Narrative Poems

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Macmillan, 1891 - English poetry - 187 pages
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Page 40 - And the ridge with their musket-rattle rang, Till the faces that lined the last redoubt Could see their faces and hear their shout. In the redoubt a fair form towered, That cheered up the brave and chid the coward ; Brandishing blade with a gallant air ; His head erect and his bosom bare. "Fly ! they are on us ! " his men implored ; But he waved them on with his waving sword.
Page 41 - Fly! they are on us!" his men implored; But he waved them on with his waving sword. "It cannot be held; 'tis no shame to go!" But he stood with his face set hard to the foe. Then clung they about him, and tugged, and knelt; He drew a pistol from out his belt, And fired it blank at the first that set Foot on the edge of the parapet Over that first one toppled; but on Clambered the rest till their bayonets shone, As hurriedly fled his men dismayed, Not a bayonet's length from the length of his blade.
Page 24 - The joy she feared is at her side, Spring's blushing secret now is known. The primrose and its mates have flown, The thrush's ringing note hath died; But glancing eye and glowing tone Fall on her from her god, her guide. She knows not, asks not, what the goal, She only feels she moves towards bliss, And yields her pure unquestioning soul To touch and fondling kiss. And still she haunts those woodland ways, Though all fond fancy finds there now To mind of spring or summer days, Are sodden trunk and...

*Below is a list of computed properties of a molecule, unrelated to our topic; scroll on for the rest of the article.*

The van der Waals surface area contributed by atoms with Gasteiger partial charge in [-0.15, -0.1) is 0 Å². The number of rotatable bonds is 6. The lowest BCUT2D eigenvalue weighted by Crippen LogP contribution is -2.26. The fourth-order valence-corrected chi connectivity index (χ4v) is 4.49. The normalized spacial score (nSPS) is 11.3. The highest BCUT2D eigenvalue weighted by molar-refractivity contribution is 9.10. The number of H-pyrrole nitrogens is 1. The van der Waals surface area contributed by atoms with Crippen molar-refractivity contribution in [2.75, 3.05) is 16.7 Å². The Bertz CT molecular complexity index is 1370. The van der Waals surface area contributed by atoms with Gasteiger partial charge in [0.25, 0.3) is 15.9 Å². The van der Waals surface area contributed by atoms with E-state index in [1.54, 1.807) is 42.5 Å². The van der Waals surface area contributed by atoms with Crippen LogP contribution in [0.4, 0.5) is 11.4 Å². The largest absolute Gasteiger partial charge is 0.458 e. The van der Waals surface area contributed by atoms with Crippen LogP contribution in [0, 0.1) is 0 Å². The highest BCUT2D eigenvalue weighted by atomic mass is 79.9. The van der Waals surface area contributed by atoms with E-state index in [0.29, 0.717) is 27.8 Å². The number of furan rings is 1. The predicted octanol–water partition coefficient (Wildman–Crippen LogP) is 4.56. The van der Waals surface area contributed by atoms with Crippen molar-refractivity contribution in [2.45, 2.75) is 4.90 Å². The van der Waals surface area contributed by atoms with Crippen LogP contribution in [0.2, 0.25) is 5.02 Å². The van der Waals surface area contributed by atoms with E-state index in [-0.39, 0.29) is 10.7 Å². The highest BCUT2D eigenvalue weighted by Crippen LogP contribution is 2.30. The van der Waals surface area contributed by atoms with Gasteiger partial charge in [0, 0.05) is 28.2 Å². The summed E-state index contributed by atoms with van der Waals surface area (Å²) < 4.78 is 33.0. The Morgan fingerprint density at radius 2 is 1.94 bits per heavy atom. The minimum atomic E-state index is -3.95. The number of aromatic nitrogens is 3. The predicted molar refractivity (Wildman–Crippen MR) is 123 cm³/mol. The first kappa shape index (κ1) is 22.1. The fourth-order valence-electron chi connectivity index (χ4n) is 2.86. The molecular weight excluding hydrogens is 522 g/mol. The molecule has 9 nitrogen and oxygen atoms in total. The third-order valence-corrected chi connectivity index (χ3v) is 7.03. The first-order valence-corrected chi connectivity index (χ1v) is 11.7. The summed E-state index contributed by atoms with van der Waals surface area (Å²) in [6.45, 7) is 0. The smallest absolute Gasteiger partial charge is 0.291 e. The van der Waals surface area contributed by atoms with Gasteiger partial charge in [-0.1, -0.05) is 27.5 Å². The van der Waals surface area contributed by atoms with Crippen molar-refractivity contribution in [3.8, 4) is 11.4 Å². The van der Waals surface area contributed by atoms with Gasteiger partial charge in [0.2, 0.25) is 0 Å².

Page 156 - O cruel bird ! will you never have done ? Cuckoo ! Cuckoo ! Cuckoo ! You sing for the cloud, as you sang for the sun ; Cuckoo ! Cuckoo ! You mock me now as you mocked me then, When I knew not yet that the loves of men Are as brief as the glamour of glade and glen, And the glee of the fleeting cuckoo.
Page 176 - Soul, heart, and body, we thus singly name, Are not, in love, divisible and distinct, But each with each inseparably linked. One is not honour, and the other shame, But burn as closely fused as fuel, heat, and flame. " They do not love who give the body and keep The heart ungiven ; nor they who yield the soul, And guard the body. Love doth give the whole ; Its range being high as heaven, as ocean deep, Wide as the realms of air or planet's curving sweep.
Page 21 - One year when the harvest feasts were done, And the mending of tattered nets begun, And the kittiwake's scream took a weirder key From the wailing wind and the moaning sea, He was found, at morn, on the fresh-strewn snow, Frozen, and faint, and crooning low, Ave Maria ! IX.
Page 19 - In the ages of faith, before the day When men were too proud to weep or pray, There stood in a red-roofed Breton town, Snugly nestled 'twixt sea and down, A chapel for simple souls to meet, Nightly, and sing with voices sweet, — "Ave Maria!
Page 155 - But the cuckoo comes back and shouts once more, Cuckoo ! And the world is as young as it was before : Cuckoo ! Cuckoo ! It grows not older for mortal tears, For the falsehood of men or for women's fears ; Tis as young as it was in the bygone years, When first was heard the cuckoo.
Page 41 - They lifted him up from the dabbled ground; His limbs were shapely and soft and round, No down on his lip, on his cheek no shade, — "Bismillah!" they cried, "'tis an infidel maid!" Mehemet Ali came and saw The riddled breast and the tender jaw. "Make her a bier of your arms," he said, "And daintily bury this dainty dead!
Page 22 - None had planted it, no one knew How it had come there, why it grew ; Grew up strong, till its stately stem Was crowned with a snow-white diadem, — One pure lily, round which, behold ! Was written by God in veins of gold, "Ave Maria!

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